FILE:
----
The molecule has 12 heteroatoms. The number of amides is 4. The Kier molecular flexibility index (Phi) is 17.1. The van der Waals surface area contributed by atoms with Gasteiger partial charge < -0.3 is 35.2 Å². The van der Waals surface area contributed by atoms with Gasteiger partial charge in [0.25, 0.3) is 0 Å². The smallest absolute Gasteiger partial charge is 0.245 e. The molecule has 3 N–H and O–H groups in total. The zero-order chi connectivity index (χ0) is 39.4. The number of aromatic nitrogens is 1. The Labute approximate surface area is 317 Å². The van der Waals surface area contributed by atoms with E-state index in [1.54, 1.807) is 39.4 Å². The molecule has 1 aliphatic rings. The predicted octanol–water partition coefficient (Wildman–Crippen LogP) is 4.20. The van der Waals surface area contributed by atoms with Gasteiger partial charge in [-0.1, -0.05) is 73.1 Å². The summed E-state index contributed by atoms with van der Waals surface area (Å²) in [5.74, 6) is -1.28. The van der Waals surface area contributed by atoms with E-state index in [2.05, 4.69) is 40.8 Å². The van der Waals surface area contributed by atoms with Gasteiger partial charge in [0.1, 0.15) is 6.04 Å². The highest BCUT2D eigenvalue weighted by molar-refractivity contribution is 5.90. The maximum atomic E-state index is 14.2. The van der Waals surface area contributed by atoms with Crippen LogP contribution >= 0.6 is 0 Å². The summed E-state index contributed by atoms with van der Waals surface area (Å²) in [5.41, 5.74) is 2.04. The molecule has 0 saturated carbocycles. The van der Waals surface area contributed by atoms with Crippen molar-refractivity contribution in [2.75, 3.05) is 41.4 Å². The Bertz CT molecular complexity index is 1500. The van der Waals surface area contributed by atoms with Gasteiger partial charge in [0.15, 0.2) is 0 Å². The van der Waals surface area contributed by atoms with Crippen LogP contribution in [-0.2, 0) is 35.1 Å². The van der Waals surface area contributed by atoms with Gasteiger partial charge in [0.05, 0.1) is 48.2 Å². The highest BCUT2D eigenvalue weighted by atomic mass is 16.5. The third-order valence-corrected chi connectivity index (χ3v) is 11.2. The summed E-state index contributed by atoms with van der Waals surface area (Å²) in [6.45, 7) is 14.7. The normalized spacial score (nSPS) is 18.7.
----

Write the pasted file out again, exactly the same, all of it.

The molecule has 12 heteroatoms. The number of amides is 4. The Kier molecular flexibility index (Phi) is 17.1. The van der Waals surface area contributed by atoms with Gasteiger partial charge < -0.3 is 35.2 Å². The van der Waals surface area contributed by atoms with Gasteiger partial charge in [0.25, 0.3) is 0 Å². The smallest absolute Gasteiger partial charge is 0.245 e. The molecule has 3 N–H and O–H groups in total. The zero-order chi connectivity index (χ0) is 39.4. The number of aromatic nitrogens is 1. The Labute approximate surface area is 317 Å². The van der Waals surface area contributed by atoms with E-state index in [1.54, 1.807) is 39.4 Å². The molecule has 1 aliphatic rings. The predicted octanol–water partition coefficient (Wildman–Crippen LogP) is 4.20. The van der Waals surface area contributed by atoms with Gasteiger partial charge in [-0.1, -0.05) is 73.1 Å². The summed E-state index contributed by atoms with van der Waals surface area (Å²) in [5.74, 6) is -1.28. The van der Waals surface area contributed by atoms with E-state index in [2.05, 4.69) is 40.8 Å². The van der Waals surface area contributed by atoms with Gasteiger partial charge in [0.1, 0.15) is 6.04 Å². The highest BCUT2D eigenvalue weighted by molar-refractivity contribution is 5.90. The maximum atomic E-state index is 14.2. The van der Waals surface area contributed by atoms with Crippen LogP contribution >= 0.6 is 0 Å². The summed E-state index contributed by atoms with van der Waals surface area (Å²) in [5.41, 5.74) is 2.04. The molecule has 0 saturated carbocycles. The van der Waals surface area contributed by atoms with Crippen molar-refractivity contribution in [2.75, 3.05) is 41.4 Å². The Bertz CT molecular complexity index is 1500. The van der Waals surface area contributed by atoms with Gasteiger partial charge in [0.15, 0.2) is 0 Å². The van der Waals surface area contributed by atoms with Crippen LogP contribution in [-0.2, 0) is 35.1 Å². The van der Waals surface area contributed by atoms with Gasteiger partial charge in [0.05, 0.1) is 48.2 Å². The highest BCUT2D eigenvalue weighted by atomic mass is 16.5. The third-order valence-corrected chi connectivity index (χ3v) is 11.2. The summed E-state index contributed by atoms with van der Waals surface area (Å²) in [6.45, 7) is 14.7. The normalized spacial score (nSPS) is 18.7.